Start with the refrigerator/pantry – meal planning doesn’t have to be expensive. Take stock of what you already have at home and begin to build your grocery list.  For example, if you have leftover tortillas from Taco Tuesday last week, they can be utilized in a breakfast burrito for this week.  Americans throw out over 1 lb of food per person per day, use your creative side or helpful websites like  You type in three things you have and it will give you ideas of what to make


Think about the barriers to having healthy meals on the table

  • Deciding what to have: have everyone in your family pick 1 meal for next week that they would like to eat. Have you kids write out the grocery list to practice handwriting and spelling.  Have you spouse pick a new recipe that sound good to them


  • Getting to the grocery store:
    • try pick up from any local store – Walmart is always free pick up and most other stores are free if you are spending more than $50. This is also a great way to not impulse buy foods that are not on the list as well as saving time.
    • Most kids 8-12 love to grocery shop if you make it a game. Have them get the shredded carrots while you pick out fruit.  Send them to get a jar of pasta sauce while you are picking up the taco ingredients in the international aisle.  This promotes reading with comprehension as well as general shopping techniques – all skills they are going to need as an adult
  • Cooking when you get home after a long day of work: set aside a few hours to prep foods as much as possible for the upcoming week. This is a great place to get your family involved as well.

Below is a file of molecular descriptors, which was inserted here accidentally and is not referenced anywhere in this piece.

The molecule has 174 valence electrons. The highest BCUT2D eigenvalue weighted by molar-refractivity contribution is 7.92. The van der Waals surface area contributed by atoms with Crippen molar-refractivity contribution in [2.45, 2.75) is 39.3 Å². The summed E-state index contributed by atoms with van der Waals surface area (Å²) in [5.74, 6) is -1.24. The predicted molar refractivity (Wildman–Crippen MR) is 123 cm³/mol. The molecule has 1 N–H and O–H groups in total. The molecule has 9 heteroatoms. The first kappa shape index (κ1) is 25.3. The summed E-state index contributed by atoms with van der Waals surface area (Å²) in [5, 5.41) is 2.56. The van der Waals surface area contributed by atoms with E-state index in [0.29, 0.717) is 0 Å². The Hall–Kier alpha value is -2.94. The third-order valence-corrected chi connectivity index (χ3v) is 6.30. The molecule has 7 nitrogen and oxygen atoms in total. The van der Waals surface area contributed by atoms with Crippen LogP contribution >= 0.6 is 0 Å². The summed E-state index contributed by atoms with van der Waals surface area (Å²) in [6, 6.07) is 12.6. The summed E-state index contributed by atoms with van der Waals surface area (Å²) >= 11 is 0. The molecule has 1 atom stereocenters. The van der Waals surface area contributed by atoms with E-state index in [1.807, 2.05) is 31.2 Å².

• Cut up fruits and vegetables to quickly add to recipes and lunches
    • Marinate meats or mix up meatballs/meatloaf
    • Make a sauce or salad dressing for a meal later in the week
    • Completely prep a casserole and refrigerate to pull out when you get home and pop in the oven.
    • Grill a variety of meats/veggies on Sunday to be used in salads and sandwiches throughout the week for lunch


Choose recipes that work for you – if you like to cook, consider trying a new meal this week (like the recipe provided in this week and every week of your challenge **hint hint**).  If you don’t like to cook but have stand by staples that everyone in your house likes, stick to those.   If you’re brand new to cooking, talk to your dietitian for where to start with basic recipes.


Start a vacation fund with the money you save on eating out – if you’re motivated by money or really wanting to take a great vacation next year, this could be an added bonus to eating healthier at home.


  • The average American spends $232 per month eating out and eats 18.2 meals outside of their home. That’s $12.75/meal – which could go up exponentially depending on where you are eating.  The average meal cooked at home costs $4/meal – again this could be a lot more expensive per portion depending on what you are cooking, but you can probably make 3 meals at home for the cost of your average entrée out depending on your food budget.
  • Take stock of what your eating out budget really is – your bank statements often put a pie graph delineating where you spend your money. This can put into perspective how things like those small stops for coffee really add up.
    • If you’re interested, a medium cup of coffee from Starbucks cost $2.45, a steal compared to a PSL which will run you $5.54 for the same size.
    • A cup of coffee brewed at home from ground Starbucks brand coffee is $0.16-$0.18 per cup + $2.29 for a bottle of pumpkin spice creamer, which has 32 servings.
    • Financial reports show that you can easily save over $500 per year just by brewing coffee at home, and if you’re more of a latte lover, over $1000. And that is for just 1 cup of coffee every day you work.